Have you ever wondered how that piece of wild salmon got to your dinner plate? Just consider yourself lucky, because statistically, that fish was lucky to have even been born. The journey salmon take to get to fresh water in order to spawn can be up to 900 miles horizontally and 7,000 feet vertically. This perilous journey causes extremely high mortality rates–– over 90% since 2000––but why is this path to breeding grounds so challenging and necessary?
Most people know that salmon jump up waterfalls, and nature documentaries often portray vulnerable salmon in mid-air only to be caught by a waiting bear. This however, is only one of the numerous challenges that these fish face when breeding time comes around. Salmon spend about 1-2 years in the ocean feeding and growing strong in anticipation of this journey. Fresh water washes away at the salmons’ scales, so while in the ocean, salmon must develop tougher skin which will slowly wear away along their fresh water journey.
The journey itself from ocean to calm freshwater is long and dangerous, but breeding is built into the DNA of salmon. Knowing that their skin will soon wear away, the salmon must swim quickly to prevent its protective layer from completely falling off. Thus, only the strong swimmers and the fish with tough scales survive this portion of the journey. Adding to the challenge is all the jumps they must take, with or without bears, because salmon often just jump straight up and do not make it past the ledge. All this requires immense effort, and some fish do not have the energy to make it up all the jumps. And, despite having made it past every obstacle in their way, some salmon finally reach the calm breeding grounds, yet are infertile and cannot breed anyways.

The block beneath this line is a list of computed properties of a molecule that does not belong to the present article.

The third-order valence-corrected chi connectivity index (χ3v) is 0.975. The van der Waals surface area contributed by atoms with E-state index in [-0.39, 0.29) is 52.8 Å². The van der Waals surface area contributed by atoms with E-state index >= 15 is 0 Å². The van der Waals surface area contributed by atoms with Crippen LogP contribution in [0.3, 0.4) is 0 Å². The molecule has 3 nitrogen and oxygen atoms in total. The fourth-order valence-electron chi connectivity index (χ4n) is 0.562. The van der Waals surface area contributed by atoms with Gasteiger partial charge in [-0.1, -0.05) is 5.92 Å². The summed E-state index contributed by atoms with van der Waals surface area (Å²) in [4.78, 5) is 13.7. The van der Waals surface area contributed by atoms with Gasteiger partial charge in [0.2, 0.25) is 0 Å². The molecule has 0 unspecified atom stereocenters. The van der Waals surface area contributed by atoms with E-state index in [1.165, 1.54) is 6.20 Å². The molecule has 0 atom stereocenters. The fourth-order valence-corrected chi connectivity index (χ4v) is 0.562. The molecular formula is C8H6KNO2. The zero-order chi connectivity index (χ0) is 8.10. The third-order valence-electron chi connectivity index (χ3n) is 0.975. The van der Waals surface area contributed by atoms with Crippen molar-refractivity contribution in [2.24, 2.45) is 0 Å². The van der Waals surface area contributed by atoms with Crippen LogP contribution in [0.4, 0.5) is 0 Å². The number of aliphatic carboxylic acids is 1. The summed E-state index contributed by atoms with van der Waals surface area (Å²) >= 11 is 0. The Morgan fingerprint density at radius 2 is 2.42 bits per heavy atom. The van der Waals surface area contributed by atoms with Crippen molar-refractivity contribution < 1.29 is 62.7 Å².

In order to counteract these increasingly challenging obstacles, salmon have created their own form of reversing the odds. Scientists from the Atlantic Salmon Federation have placed tracking devices on salmon to see where they were born and where they return to breed. Year after year, about half the salmon return home and the other half breed along another branch of the river, but still relatively close by to their original birthplace. If all salmon returned to the same place, no new breeding grounds would be discovered. Where salmon breed adds to the natural selection aspect of their lives because the new location could provide a better environment for the spawn to survive, allowing for stronger salmon and continuing to facilitate evolution. Thus, the location of salmon breeding helps them to maintain a strong population considering the odds against them.
Next time you think about the challenges faced by animals to breed, consider the truly perilous journey that salmon must encounter, simply to lay their eggs. For these fish, simply being alive is considered against the odds of nature, and only through determination and exploration can they continue to stay alive and return to breed year after year.